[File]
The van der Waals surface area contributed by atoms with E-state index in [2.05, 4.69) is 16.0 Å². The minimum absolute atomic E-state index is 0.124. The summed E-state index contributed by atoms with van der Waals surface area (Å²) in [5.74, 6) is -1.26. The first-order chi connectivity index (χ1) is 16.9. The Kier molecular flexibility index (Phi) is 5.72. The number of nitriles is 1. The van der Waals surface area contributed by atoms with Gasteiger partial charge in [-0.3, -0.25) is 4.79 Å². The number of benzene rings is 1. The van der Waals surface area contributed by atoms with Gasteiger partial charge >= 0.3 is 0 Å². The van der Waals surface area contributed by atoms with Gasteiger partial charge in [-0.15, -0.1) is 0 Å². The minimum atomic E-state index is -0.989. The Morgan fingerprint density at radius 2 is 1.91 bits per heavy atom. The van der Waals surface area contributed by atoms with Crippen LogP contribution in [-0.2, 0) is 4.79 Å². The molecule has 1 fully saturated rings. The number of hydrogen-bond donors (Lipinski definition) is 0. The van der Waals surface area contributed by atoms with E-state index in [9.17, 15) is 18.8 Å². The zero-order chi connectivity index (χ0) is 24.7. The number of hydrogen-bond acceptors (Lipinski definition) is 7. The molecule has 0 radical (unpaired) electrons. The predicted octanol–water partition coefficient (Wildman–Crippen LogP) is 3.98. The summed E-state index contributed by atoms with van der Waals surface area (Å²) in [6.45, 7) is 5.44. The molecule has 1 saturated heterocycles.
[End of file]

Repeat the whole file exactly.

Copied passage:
The van der Waals surface area contributed by atoms with E-state index in [2.05, 4.69) is 16.0 Å². The minimum absolute atomic E-state index is 0.124. The summed E-state index contributed by atoms with van der Waals surface area (Å²) in [5.74, 6) is -1.26. The first-order chi connectivity index (χ1) is 16.9. The Kier molecular flexibility index (Phi) is 5.72. The number of nitriles is 1. The van der Waals surface area contributed by atoms with Gasteiger partial charge in [-0.3, -0.25) is 4.79 Å². The number of benzene rings is 1. The van der Waals surface area contributed by atoms with Gasteiger partial charge >= 0.3 is 0 Å². The van der Waals surface area contributed by atoms with Gasteiger partial charge in [-0.15, -0.1) is 0 Å². The minimum atomic E-state index is -0.989. The Morgan fingerprint density at radius 2 is 1.91 bits per heavy atom. The van der Waals surface area contributed by atoms with Crippen LogP contribution in [-0.2, 0) is 4.79 Å². The molecule has 1 fully saturated rings. The number of hydrogen-bond donors (Lipinski definition) is 0. The van der Waals surface area contributed by atoms with E-state index in [9.17, 15) is 18.8 Å². The zero-order chi connectivity index (χ0) is 24.7. The number of hydrogen-bond acceptors (Lipinski definition) is 7. The molecule has 0 radical (unpaired) electrons. The predicted octanol–water partition coefficient (Wildman–Crippen LogP) is 3.98. The summed E-state index contributed by atoms with van der Waals surface area (Å²) in [6.45, 7) is 5.44. The molecule has 1 saturated heterocycles.